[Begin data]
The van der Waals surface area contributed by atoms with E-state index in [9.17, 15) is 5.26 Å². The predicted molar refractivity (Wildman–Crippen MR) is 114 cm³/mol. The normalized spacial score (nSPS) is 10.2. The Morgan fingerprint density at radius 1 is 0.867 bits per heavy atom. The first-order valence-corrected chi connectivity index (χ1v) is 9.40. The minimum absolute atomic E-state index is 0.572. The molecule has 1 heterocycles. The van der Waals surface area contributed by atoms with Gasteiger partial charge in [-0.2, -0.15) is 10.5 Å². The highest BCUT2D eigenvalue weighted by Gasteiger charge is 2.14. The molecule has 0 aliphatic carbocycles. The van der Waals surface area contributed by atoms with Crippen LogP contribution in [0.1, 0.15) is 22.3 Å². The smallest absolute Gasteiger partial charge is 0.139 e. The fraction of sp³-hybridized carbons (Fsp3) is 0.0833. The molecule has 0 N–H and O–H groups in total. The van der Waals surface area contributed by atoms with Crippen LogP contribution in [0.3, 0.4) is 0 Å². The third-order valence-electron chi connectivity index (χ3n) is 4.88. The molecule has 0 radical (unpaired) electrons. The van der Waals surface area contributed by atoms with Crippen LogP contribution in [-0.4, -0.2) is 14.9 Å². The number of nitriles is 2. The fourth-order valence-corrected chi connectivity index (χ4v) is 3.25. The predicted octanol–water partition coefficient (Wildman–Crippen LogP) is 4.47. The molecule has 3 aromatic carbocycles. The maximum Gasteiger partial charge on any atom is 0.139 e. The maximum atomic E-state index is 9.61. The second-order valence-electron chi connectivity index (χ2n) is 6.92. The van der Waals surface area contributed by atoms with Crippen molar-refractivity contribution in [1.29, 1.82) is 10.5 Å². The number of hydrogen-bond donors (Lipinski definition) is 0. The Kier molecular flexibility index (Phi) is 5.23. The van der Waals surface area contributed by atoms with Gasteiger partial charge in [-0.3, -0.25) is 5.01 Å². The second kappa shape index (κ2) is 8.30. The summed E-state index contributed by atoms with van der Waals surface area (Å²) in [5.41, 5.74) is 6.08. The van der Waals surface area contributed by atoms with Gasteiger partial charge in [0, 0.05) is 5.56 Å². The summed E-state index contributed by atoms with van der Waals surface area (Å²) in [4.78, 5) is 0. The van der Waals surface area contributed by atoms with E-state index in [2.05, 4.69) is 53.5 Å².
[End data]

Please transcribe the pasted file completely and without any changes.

The van der Waals surface area contributed by atoms with E-state index in [9.17, 15) is 5.26 Å². The predicted molar refractivity (Wildman–Crippen MR) is 114 cm³/mol. The normalized spacial score (nSPS) is 10.2. The Morgan fingerprint density at radius 1 is 0.867 bits per heavy atom. The first-order valence-corrected chi connectivity index (χ1v) is 9.40. The minimum absolute atomic E-state index is 0.572. The molecule has 1 heterocycles. The van der Waals surface area contributed by atoms with Gasteiger partial charge in [-0.2, -0.15) is 10.5 Å². The highest BCUT2D eigenvalue weighted by Gasteiger charge is 2.14. The molecule has 0 aliphatic carbocycles. The van der Waals surface area contributed by atoms with Crippen LogP contribution in [0.1, 0.15) is 22.3 Å². The smallest absolute Gasteiger partial charge is 0.139 e. The fraction of sp³-hybridized carbons (Fsp3) is 0.0833. The molecule has 0 N–H and O–H groups in total. The van der Waals surface area contributed by atoms with Crippen LogP contribution in [0.3, 0.4) is 0 Å². The third-order valence-electron chi connectivity index (χ3n) is 4.88. The molecule has 0 radical (unpaired) electrons. The van der Waals surface area contributed by atoms with Crippen LogP contribution in [-0.4, -0.2) is 14.9 Å². The number of nitriles is 2. The fourth-order valence-corrected chi connectivity index (χ4v) is 3.25. The predicted octanol–water partition coefficient (Wildman–Crippen LogP) is 4.47. The molecule has 3 aromatic carbocycles. The maximum Gasteiger partial charge on any atom is 0.139 e. The maximum atomic E-state index is 9.61. The second-order valence-electron chi connectivity index (χ2n) is 6.92. The van der Waals surface area contributed by atoms with Crippen molar-refractivity contribution in [1.29, 1.82) is 10.5 Å². The number of hydrogen-bond donors (Lipinski definition) is 0. The Kier molecular flexibility index (Phi) is 5.23. The van der Waals surface area contributed by atoms with Gasteiger partial charge in [-0.3, -0.25) is 5.01 Å². The second kappa shape index (κ2) is 8.30. The summed E-state index contributed by atoms with van der Waals surface area (Å²) in [5.41, 5.74) is 6.08. The van der Waals surface area contributed by atoms with Gasteiger partial charge in [0, 0.05) is 5.56 Å². The summed E-state index contributed by atoms with van der Waals surface area (Å²) in [4.78, 5) is 0. The van der Waals surface area contributed by atoms with E-state index in [2.05, 4.69) is 53.5 Å².